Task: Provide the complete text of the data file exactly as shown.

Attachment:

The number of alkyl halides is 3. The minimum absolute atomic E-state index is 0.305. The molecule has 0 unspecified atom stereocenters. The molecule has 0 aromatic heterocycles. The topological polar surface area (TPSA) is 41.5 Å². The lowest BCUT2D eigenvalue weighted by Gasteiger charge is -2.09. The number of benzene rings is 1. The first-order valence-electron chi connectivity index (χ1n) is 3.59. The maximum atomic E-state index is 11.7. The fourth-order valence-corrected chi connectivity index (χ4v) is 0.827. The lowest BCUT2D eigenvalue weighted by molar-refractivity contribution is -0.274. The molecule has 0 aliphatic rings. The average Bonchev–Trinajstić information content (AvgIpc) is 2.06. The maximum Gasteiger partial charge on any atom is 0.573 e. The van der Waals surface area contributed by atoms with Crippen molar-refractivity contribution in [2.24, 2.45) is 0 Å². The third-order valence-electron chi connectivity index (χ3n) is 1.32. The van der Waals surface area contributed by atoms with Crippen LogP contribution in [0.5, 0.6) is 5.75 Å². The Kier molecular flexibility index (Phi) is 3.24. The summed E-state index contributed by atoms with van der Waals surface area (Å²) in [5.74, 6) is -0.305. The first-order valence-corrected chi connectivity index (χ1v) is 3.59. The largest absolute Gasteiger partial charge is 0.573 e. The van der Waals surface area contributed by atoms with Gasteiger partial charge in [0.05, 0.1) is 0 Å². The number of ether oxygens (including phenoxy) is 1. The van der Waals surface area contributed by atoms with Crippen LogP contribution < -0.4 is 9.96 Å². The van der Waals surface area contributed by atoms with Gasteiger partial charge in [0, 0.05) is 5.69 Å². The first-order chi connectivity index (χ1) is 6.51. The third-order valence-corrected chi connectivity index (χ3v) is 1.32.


The number of alkyl halides is 3. The minimum absolute atomic E-state index is 0.305. The molecule has 0 unspecified atom stereocenters. The molecule has 0 aromatic heterocycles. The topological polar surface area (TPSA) is 41.5 Å². The lowest BCUT2D eigenvalue weighted by Gasteiger charge is -2.09. The number of benzene rings is 1. The first-order valence-electron chi connectivity index (χ1n) is 3.59. The maximum atomic E-state index is 11.7. The fourth-order valence-corrected chi connectivity index (χ4v) is 0.827. The lowest BCUT2D eigenvalue weighted by molar-refractivity contribution is -0.274. The molecule has 0 aliphatic rings. The average Bonchev–Trinajstić information content (AvgIpc) is 2.06. The maximum Gasteiger partial charge on any atom is 0.573 e. The van der Waals surface area contributed by atoms with Crippen molar-refractivity contribution in [2.24, 2.45) is 0 Å². The third-order valence-electron chi connectivity index (χ3n) is 1.32. The van der Waals surface area contributed by atoms with Crippen LogP contribution in [0.5, 0.6) is 5.75 Å². The Kier molecular flexibility index (Phi) is 3.24. The summed E-state index contributed by atoms with van der Waals surface area (Å²) in [5.74, 6) is -0.305. The first-order valence-corrected chi connectivity index (χ1v) is 3.59. The largest absolute Gasteiger partial charge is 0.573 e. The van der Waals surface area contributed by atoms with Gasteiger partial charge in [0.05, 0.1) is 0 Å². The number of ether oxygens (including phenoxy) is 1. The van der Waals surface area contributed by atoms with Crippen LogP contribution < -0.4 is 9.96 Å². The van der Waals surface area contributed by atoms with Gasteiger partial charge in [0, 0.05) is 5.69 Å². The first-order chi connectivity index (χ1) is 6.51. The third-order valence-corrected chi connectivity index (χ3v) is 1.32.